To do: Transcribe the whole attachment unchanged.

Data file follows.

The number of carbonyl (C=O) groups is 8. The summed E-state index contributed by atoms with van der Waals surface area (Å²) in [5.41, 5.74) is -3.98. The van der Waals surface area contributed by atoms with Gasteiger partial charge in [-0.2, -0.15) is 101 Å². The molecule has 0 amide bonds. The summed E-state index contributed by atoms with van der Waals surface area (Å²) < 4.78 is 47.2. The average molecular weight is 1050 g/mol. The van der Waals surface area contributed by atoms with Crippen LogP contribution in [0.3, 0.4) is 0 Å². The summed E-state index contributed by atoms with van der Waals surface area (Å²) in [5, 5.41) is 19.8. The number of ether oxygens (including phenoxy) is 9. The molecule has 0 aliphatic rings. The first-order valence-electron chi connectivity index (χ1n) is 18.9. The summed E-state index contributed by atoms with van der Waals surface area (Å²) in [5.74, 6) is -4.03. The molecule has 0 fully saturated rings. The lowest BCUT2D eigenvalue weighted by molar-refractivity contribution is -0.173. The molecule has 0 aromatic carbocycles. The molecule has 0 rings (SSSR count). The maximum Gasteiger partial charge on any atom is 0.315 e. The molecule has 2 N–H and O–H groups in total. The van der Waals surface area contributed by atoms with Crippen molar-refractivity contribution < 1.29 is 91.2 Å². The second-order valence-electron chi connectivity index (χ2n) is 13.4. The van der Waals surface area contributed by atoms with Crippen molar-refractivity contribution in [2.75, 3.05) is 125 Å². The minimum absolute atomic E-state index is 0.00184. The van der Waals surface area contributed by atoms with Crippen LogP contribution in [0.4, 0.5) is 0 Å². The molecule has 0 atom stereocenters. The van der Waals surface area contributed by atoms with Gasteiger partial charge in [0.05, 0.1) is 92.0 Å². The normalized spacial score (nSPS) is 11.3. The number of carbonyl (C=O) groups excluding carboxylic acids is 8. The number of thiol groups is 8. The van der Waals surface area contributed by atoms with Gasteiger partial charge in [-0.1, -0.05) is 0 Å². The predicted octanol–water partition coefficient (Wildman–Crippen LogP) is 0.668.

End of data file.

The number of carbonyl (C=O) groups is 8. The summed E-state index contributed by atoms with van der Waals surface area (Å²) in [5.41, 5.74) is -3.98. The van der Waals surface area contributed by atoms with Gasteiger partial charge in [-0.2, -0.15) is 101 Å². The molecule has 0 amide bonds. The summed E-state index contributed by atoms with van der Waals surface area (Å²) < 4.78 is 47.2. The average molecular weight is 1050 g/mol. The van der Waals surface area contributed by atoms with Crippen LogP contribution in [0.3, 0.4) is 0 Å². The summed E-state index contributed by atoms with van der Waals surface area (Å²) in [5, 5.41) is 19.8. The number of ether oxygens (including phenoxy) is 9. The molecule has 0 aliphatic rings. The first-order valence-electron chi connectivity index (χ1n) is 18.9. The summed E-state index contributed by atoms with van der Waals surface area (Å²) in [5.74, 6) is -4.03. The molecule has 0 fully saturated rings. The lowest BCUT2D eigenvalue weighted by molar-refractivity contribution is -0.173. The molecule has 0 aromatic carbocycles. The molecule has 0 rings (SSSR count). The maximum Gasteiger partial charge on any atom is 0.315 e. The molecule has 2 N–H and O–H groups in total. The van der Waals surface area contributed by atoms with Crippen molar-refractivity contribution < 1.29 is 91.2 Å². The second-order valence-electron chi connectivity index (χ2n) is 13.4. The van der Waals surface area contributed by atoms with Crippen molar-refractivity contribution in [2.75, 3.05) is 125 Å². The minimum absolute atomic E-state index is 0.00184. The van der Waals surface area contributed by atoms with Crippen LogP contribution in [0.4, 0.5) is 0 Å². The molecule has 0 atom stereocenters. The van der Waals surface area contributed by atoms with Gasteiger partial charge in [0.05, 0.1) is 92.0 Å². The normalized spacial score (nSPS) is 11.3. The number of carbonyl (C=O) groups excluding carboxylic acids is 8. The number of thiol groups is 8. The van der Waals surface area contributed by atoms with Gasteiger partial charge in [-0.1, -0.05) is 0 Å². The predicted octanol–water partition coefficient (Wildman–Crippen LogP) is 0.668.